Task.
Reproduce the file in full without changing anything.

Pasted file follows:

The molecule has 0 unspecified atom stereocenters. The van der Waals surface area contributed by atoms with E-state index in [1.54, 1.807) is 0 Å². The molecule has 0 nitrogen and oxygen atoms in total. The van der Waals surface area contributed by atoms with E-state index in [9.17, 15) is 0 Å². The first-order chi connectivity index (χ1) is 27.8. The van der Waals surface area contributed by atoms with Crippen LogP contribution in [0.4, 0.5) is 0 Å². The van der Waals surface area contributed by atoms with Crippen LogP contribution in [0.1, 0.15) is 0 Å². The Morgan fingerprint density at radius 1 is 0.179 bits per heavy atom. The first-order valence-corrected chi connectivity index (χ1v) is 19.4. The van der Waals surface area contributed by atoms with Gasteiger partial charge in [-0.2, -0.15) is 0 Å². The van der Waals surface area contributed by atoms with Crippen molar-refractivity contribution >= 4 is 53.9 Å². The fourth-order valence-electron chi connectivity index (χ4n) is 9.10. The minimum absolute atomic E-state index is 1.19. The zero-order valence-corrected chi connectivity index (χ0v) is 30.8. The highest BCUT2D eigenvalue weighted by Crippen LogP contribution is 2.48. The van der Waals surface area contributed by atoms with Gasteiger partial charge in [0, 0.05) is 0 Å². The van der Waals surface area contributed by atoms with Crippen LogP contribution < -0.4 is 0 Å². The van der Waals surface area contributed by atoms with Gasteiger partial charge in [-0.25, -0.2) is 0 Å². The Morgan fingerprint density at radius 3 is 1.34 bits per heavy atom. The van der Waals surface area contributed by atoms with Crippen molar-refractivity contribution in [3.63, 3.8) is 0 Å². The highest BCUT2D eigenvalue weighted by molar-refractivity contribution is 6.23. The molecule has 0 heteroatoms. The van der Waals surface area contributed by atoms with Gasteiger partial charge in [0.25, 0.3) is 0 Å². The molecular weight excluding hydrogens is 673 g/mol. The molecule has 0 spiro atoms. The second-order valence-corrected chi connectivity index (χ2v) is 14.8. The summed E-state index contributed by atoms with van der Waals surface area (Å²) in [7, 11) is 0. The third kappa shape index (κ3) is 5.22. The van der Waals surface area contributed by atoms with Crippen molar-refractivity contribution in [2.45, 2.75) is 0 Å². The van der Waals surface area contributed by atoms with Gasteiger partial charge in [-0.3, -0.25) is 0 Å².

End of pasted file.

The molecule has 0 unspecified atom stereocenters. The van der Waals surface area contributed by atoms with E-state index in [1.54, 1.807) is 0 Å². The molecule has 0 nitrogen and oxygen atoms in total. The van der Waals surface area contributed by atoms with E-state index in [9.17, 15) is 0 Å². The first-order chi connectivity index (χ1) is 27.8. The van der Waals surface area contributed by atoms with Crippen LogP contribution in [0.4, 0.5) is 0 Å². The van der Waals surface area contributed by atoms with Crippen LogP contribution in [0.1, 0.15) is 0 Å². The Morgan fingerprint density at radius 1 is 0.179 bits per heavy atom. The first-order valence-corrected chi connectivity index (χ1v) is 19.4. The van der Waals surface area contributed by atoms with Gasteiger partial charge in [-0.2, -0.15) is 0 Å². The van der Waals surface area contributed by atoms with Crippen molar-refractivity contribution >= 4 is 53.9 Å². The fourth-order valence-electron chi connectivity index (χ4n) is 9.10. The minimum absolute atomic E-state index is 1.19. The zero-order valence-corrected chi connectivity index (χ0v) is 30.8. The highest BCUT2D eigenvalue weighted by Crippen LogP contribution is 2.48. The van der Waals surface area contributed by atoms with Gasteiger partial charge in [0, 0.05) is 0 Å². The van der Waals surface area contributed by atoms with Crippen LogP contribution < -0.4 is 0 Å². The van der Waals surface area contributed by atoms with Gasteiger partial charge in [-0.25, -0.2) is 0 Å². The Morgan fingerprint density at radius 3 is 1.34 bits per heavy atom. The van der Waals surface area contributed by atoms with Crippen molar-refractivity contribution in [3.63, 3.8) is 0 Å². The highest BCUT2D eigenvalue weighted by molar-refractivity contribution is 6.23. The molecule has 0 heteroatoms. The van der Waals surface area contributed by atoms with Gasteiger partial charge in [0.25, 0.3) is 0 Å². The molecular weight excluding hydrogens is 673 g/mol. The molecule has 0 spiro atoms. The second-order valence-corrected chi connectivity index (χ2v) is 14.8. The summed E-state index contributed by atoms with van der Waals surface area (Å²) in [7, 11) is 0. The third kappa shape index (κ3) is 5.22. The van der Waals surface area contributed by atoms with Crippen molar-refractivity contribution in [2.45, 2.75) is 0 Å². The van der Waals surface area contributed by atoms with Gasteiger partial charge in [-0.3, -0.25) is 0 Å².